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FAQ

Frequently Asked Questions

Frequently Asked Questions

How can I conserve energy in my home?

There are many free and inexpensive ways to conserve energy in your home.  Some improvements for your home will cost money, but these are often good investments that will reduce your electricity bills in the future. For tips and ideas, see the IESO’s www.saveONenergy.ca website.

Why is my electricity bill so much higher than last year at this time?

There are a number of factors that could have an unexpected impact on your energy usage. Here are a few:

Seasonal Differences
Changes in the season can have an impact on the amount of electricity you use. The weather may have been much warmer or cooler this past month than in the previous comparable months.

Equipment Operation/Changes
Another factor could be the operation or changes in equipment. Have there been any problems with your equipment? Have you changed your main source of heating/cooling? 

If none of these factors can reasonably explain the difference in your bill, give us a call and we will look at your account further to help determine the cause of increased usage.

How does a smart meter work?

On an hourly basis, the amount of electricity you use is tracked by the smart meter on your home. Each day, this hourly information is sent by wireless connection to a data collector located in your neighbourhood. The data is sent to the provincial smart meter data repository which calculates how much electricity was used during on-peak, mid-peak and off-peak hours.

This information is returned to North Bay Hydro to calculate your bill. This energy use information will also help in the development of electricity forecasts and will help the Ontario Energy Board determine future time-of-use prices. Only authorized parties, such as North Bay Hydro, will have access to the highly secure database.

Homeowners will have access to their energy use data in two ways:
North Bay Hydro invoices will provide consumption data each billing cycle; and It is North Bay Hydro’s intention to make the previous day’s energy consumption information available each morning on a secure personalized web page.This information allows you to manage your energy use based on time-of-use prices.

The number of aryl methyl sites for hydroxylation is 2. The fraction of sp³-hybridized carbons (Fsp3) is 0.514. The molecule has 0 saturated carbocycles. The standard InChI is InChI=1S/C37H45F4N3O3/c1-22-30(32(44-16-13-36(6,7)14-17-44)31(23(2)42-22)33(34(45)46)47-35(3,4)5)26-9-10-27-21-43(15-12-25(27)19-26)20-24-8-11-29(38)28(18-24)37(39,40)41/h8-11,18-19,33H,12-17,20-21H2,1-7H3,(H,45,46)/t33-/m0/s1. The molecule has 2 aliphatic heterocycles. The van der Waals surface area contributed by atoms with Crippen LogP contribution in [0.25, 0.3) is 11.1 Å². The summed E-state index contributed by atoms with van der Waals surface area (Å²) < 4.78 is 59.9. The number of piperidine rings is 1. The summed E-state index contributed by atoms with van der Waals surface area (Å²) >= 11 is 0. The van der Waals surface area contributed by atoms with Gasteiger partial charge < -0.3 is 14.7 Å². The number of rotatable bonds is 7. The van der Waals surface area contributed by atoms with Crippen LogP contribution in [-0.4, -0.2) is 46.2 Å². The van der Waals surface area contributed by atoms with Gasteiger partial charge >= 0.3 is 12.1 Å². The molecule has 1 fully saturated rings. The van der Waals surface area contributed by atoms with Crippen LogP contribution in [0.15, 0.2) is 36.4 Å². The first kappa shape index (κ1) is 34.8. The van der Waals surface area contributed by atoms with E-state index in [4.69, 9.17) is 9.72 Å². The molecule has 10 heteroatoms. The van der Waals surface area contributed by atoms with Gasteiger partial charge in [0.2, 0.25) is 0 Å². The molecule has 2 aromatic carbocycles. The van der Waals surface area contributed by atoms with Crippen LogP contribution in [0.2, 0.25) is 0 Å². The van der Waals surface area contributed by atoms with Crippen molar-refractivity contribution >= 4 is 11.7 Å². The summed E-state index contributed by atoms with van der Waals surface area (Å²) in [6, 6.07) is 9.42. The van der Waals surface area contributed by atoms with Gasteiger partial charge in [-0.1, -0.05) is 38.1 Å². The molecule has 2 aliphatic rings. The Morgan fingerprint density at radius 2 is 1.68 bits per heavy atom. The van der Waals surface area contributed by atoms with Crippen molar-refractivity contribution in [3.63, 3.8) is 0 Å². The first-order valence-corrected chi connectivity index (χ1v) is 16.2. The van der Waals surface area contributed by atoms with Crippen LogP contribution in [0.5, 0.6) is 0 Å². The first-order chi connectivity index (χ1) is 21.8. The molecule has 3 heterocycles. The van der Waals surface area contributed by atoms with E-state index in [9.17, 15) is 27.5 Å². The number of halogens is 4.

What is time of use pricing?

With time-of-use prices, the price of electricity will depend on when you use it. Time-of-use prices reflect the fact that the cost to provide electricity changes throughout the day. When demand is low, less expensive sources of electricity are used. When demand rises, more expensive forms of electricity production are called upon, making prices higher.

Image for Time of Use Pricing

Why time of use pricing?

A. Large quantities of electricity can’t be stored in a practical way, so it must be produced to meet demand on an instantaneous basis. As a result, the province needs enough generating capacity to meet the highest levels of demand at any one time. In 2006, for example, Ontario demand surpassed 25,000 MW for only 32 hours of the year. As a result, the province needed the extra production capacity – just to meet those few hours when demand reached record levels.

High demand peaks affect the power system in three ways:
They strain the power system. Particularly during sustained heat-waves, power generators work at almost full capacity.
High demand pushes up the cost to produce electricity. At peak, more expensive types of electricity production are called upon.
Peak demand forecasts are used by power system planners to determine how much more power production the province will need in the years ahead. The higher the demand peaks, the more investment will be needed in the electricity system – building new generation plants, new transmission and distribution infrastructure.
Current Ontario Energy Board Rates

What can I do to make the most of TOU pricing?

Here are some simple tips to make time-of-use prices work for you:
When it is time for new appliances, purchase appliances with timers.
You can set your washing machine, dryer, dish washer to come on during non-peak times.

Saving your money, the grid and cutting greenhouse gas:
Try setting your dishwasher to start after 10:00 pm when off-peak prices begin.
Clothes dryers consume a lot of energy. Wait until evening or the weekend and you’ll pay a third of the cost.

Set your air conditioner a few degrees higher than you normally would, and turn it off when no-one is home. Making wise use of your air conditioner will have the biggest impact on your summer energy bill. In winter, turn the heat down a couple of degrees when you’re not at home. Even if you’re home is heated with gas or oil, you’ll reduce the cost of operating the furnace fan. Run cold-water washes during off-peak hours.

If you have a pool, run your pump and heater during off-peak hours. You may only need to run your pump for six or eight hours a day. Turn off or unplug any appliance or light that is not needed. Why pay for electricity that you’re not using?

Future smart appliances outfitted with computer chips will be able to sense when the transmission system are stressed and partially turn themselves off to save critical kilowatts — potentially staving off catastrophe. Consumers will experience minimal impact when their dryer’s heating element temporarily cool as the drum keeps tumbling until the grid re-stabilize.